Projects in my group cover a broad range of topics: understanding how environmental factors affect body size and shape, determining how the organs of the body coordinate their growth and patterning, investigating how environmental factors affect foraging choice, and finally exploring the evolution of plasticity.
My research aims to use Drosophila as a model to understand how different nutritional inputs regulate secretion of the peptide hormone insulin. I am also interested in identifying novel genes that are required for insulin production and secretion in both Drosophila and mammals.
My research aims to investigate the neural regulation of larval feeding behaviour in Drosophila melanogaster. I explore how neuronal activity affects feeding behaviour including burrowing rates and the rate of food consumption.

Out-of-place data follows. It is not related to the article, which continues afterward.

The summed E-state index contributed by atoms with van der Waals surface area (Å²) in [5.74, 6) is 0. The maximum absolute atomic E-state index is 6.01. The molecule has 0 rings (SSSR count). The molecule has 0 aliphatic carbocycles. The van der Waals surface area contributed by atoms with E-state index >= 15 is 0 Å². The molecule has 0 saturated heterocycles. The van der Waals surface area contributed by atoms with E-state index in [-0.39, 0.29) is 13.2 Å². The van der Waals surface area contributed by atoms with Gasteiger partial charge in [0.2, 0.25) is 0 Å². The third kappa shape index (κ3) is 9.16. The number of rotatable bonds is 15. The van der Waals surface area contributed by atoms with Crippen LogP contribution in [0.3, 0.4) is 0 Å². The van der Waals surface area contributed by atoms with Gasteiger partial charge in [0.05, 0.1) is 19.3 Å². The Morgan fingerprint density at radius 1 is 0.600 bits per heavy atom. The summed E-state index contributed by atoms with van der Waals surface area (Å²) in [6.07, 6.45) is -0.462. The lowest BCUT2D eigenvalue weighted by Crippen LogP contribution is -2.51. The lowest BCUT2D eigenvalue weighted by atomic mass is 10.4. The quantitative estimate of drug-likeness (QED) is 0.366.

I am interested in how species adapt to new ecological niches. I am using D. suzukii and other Drosophilids to address both nutritional and morphological adaptations to ripe versus rotten fruit.
I am studying the morphological changes that give rise to differences in brain shape and size during development using Drosophila melanogaster and Caenorhabditis elegans. Furthermore, I’m interested in understanding the genetic mechanisms regulating brain size and shape.
I’m interested in how diet composition can help animals adapt to changing climatic conditions. I use Drosophila melanogaster as model organism to study the interaction between nutrition and thermo-tolerance.
I am interested in inter-organ communication. Currently, I am exploring the effects of multiple environmental stimuli on body size regulation.
André Nogueira Alves
My research interests include understanding how animals coordinate robust developmental processes, like patterning, with plastic processes, like growth, to ensure organs have the correct structure independent of variation in size.